Note right up front that none of the major lines are actually sailing from the US, but rather from nearby islands of Barbados, St. Maarten, Bahamas, etc. This is because the Centers for Disease Control (CDC) still has not provided any guidance as to what is acceptable while it allows airplanes to fly and international travel to continue. 

So before I get into the mechanics of it all, let’s get some perspective because it is going to directly affect your feelings and/or desires to restart travel and I want it to be more than an emotional decision; though emotions are so very important when discussing travel! (BTW, feel free to skip over this and get to the “HOW” below.)

A year ago we really had no idea of what we were dealing with. There were mixed messages (from claims it will all just go away to lock yourself away from everyone and everything). Covid-19 was spreading quickly, but nobody really knew how, so people became paranoid about, well, everything. And, of course, it was clear that older people were far more vulnerable to the effects of Covid-19 than most…that is “most”…younger people.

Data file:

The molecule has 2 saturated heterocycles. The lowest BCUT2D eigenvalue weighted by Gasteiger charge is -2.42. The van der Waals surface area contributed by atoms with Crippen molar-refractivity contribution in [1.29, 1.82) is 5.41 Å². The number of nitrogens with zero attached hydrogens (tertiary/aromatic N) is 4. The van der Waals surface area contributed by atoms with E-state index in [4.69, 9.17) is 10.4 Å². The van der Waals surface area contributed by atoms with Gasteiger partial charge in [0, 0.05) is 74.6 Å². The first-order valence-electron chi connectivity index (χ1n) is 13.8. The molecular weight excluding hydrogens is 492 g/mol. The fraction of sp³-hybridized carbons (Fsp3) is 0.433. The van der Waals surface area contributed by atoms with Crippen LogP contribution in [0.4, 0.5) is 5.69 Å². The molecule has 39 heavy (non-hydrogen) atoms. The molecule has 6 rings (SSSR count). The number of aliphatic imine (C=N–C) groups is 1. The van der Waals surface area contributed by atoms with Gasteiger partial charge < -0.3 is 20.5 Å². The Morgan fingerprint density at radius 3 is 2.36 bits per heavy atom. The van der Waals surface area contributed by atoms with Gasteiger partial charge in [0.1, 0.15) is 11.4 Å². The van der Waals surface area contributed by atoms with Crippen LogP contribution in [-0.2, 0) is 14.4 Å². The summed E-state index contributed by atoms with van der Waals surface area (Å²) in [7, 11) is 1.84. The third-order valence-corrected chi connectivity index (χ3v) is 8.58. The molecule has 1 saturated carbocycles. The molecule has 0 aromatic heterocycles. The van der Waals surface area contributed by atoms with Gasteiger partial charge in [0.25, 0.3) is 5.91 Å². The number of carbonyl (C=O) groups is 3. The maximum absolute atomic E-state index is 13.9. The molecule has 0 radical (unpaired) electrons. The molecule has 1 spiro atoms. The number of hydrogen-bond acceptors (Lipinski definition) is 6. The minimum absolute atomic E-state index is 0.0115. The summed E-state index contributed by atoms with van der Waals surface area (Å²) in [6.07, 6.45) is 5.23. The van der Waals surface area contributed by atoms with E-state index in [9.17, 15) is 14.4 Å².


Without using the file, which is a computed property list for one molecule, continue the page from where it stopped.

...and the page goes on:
We were told the concept of “shelter in place” was to protect the most vulnerable, with the majority of hospitalizations and deaths being associated with nursing homes and assisted living facilities and to “Stop the Spread”.  While there have been people throwing out the concept of “herd immunity” scientifically that isn’t going to happen in the foreseeable future. Why? Because we don’t live in small bubbles that don’t interact, there are not only a significant number of people in the US that won’t (for a variety of reasons) take the vaccine and, especially for travelers, the rest of the world does not have the same sort of access to the vaccines that the US and the UK have.